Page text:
A few months ago we discussed the importance of A/B testing to help your business build a winning digital strategy. In this blog post, I’ll show you how to use Optimizely, a leading A/B testing platform, to create your first experiment to study, analyze and decide what’s the best move for your content and key site pages.
Dealing with permissions and security systems such as Security-Enhanced Linux (SELinux) is an issue that seems to challenge many developers. Some enterprise Linux distributions like Red Hat and CentOS come with SELinux enabled by default, but not knowing how SELinux works can lead developers to disable it. This is a mistake.
I recently did a performance review for a server setup running more than 200 websites. The infrastructure is hosted at Amazon Web Services (AWS). It contains multiple web servers behind multiple Varnish caching servers, uses Relational Database Service (RDS) for database storage, and uses Elastic File System (EFS) for storing assets like content images and documents. There were several areas of performance optimization to be done, which was a good development exercise and resulted in an improved user experience. Most importantly, though, the results also saved bandwidth; reduced the number of servers, number of CPUs, and amount of RAM required; and saved money! A faster site also improves SEO, which will drive more visitors / customers to your site, and will increase conversions.
Your eZ site might be serving megabytes of unnecessary image data on every page load. Do your users and your SEO rankings a favour: strip image metadata and set a reasonable image quality setting for your image aliases!
For one of our high-traffic clients, we switched the Content Delivery Network (CDN) from Akamai to Amazon CloudFront. This blog post looks at why we decided to change the CDN and describes the switching process. Plus we share some useful tips about how to configure CloudFront.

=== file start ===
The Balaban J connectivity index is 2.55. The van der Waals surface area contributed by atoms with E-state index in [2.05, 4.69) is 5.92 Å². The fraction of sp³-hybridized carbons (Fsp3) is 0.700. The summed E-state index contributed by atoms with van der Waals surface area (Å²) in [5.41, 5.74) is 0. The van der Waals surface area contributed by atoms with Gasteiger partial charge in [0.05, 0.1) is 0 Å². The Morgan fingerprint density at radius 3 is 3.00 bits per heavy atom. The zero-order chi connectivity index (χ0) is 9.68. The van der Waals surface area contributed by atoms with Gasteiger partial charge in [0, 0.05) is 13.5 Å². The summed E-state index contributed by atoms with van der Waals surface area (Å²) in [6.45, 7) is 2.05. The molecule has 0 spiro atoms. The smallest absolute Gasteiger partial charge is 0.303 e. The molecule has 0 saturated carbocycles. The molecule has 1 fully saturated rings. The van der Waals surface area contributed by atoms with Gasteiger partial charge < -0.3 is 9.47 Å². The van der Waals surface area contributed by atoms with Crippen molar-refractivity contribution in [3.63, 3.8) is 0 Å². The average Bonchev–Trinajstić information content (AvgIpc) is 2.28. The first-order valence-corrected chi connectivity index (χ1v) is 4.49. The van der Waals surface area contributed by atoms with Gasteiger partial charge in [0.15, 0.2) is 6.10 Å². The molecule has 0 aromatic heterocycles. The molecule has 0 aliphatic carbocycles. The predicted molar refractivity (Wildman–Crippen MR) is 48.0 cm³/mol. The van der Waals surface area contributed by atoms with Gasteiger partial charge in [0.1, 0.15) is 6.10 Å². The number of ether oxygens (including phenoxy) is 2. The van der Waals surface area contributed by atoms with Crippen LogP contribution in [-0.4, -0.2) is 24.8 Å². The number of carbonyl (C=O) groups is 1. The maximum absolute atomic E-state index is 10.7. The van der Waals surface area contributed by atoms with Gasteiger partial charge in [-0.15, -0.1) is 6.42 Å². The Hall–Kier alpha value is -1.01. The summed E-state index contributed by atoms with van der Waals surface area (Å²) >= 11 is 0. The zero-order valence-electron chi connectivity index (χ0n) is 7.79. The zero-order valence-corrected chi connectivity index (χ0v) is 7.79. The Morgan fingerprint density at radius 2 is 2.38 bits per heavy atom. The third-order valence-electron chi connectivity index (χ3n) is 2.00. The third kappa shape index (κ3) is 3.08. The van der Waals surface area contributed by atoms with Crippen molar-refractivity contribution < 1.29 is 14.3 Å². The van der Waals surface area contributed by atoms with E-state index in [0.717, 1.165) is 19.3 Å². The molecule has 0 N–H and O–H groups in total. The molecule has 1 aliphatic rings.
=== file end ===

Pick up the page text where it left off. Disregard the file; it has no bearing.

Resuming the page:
In eZ Publish 5.x and eZ Platform, the concept of "view cache" has changed. The "module result" part of it (which was basically page-level caching if we didn't count the pagelayout) has been offloaded to HTTP caching, most often implemented with Varnish. In addition, Cache blocks no longer exist and have been replaced by ESI (Edge Side Includes) blocks.
The persistence caching element -- that is, caching of your actual content from the database -- of the "view cache" still exists, handled by default on the file system through the Stash bundle. Stash also supports memcache (which, as its name suggests, uses memory, and has a much better performance). We use memcache(d) for all of our production sites.
In order to increase the image serving performance of high-traffic websites and improve the editorial user interface around image management, Mugo Web came up with an alternative way to serve content images in eZ Publish. It is aptly titled the "Mugo Image Server for eZ Publish".
eZ Publish 5 comes with built-in Varnish Cache support. Essentially this means that when content is published in the eZ Publish back-end, it notifies Varnish so that the Varnish cache is cleared. This feature is often called "purge-on-publish" and makes it so that you can cache your pages for a very long time, but that edits refresh the cache and thus appear immediately. To get this native support, you just have to use the "new stack" in eZ Publish. However, even if your legacy site is not ready to be fully upgraded to the new stack and you are running eZ Publish 5 in "legacy mode", you can take advantage of this native support.
Varnish is great for high traffic sites where the same pages are served over and over to millions of visitors, but when you have to do something differently depending on the specific user or user group, things get complicated. There are several techniques, and how you might use them depends on the details. Here, we have outlined a solution for a particular use case on eZ Publish.
Rackspace recently released their newest generation of cloud servers, called Performance Cloud Servers. Unlike previous new releases, they've made a compelling case to upgrade existing cloud servers, as the "Performance Cloud" servers are cheaper, more powerful, and they use SSD storage. We decided to run some performance tests on an existing eZ Publish site, and saw between a 10-100% performance increase under high loads.
For those who write long-running scripts in eZ Publish to perform operations (move, rename, update, and so on) on many content objects, here are a couple of quick tips to speed up the scripts and make them more efficient.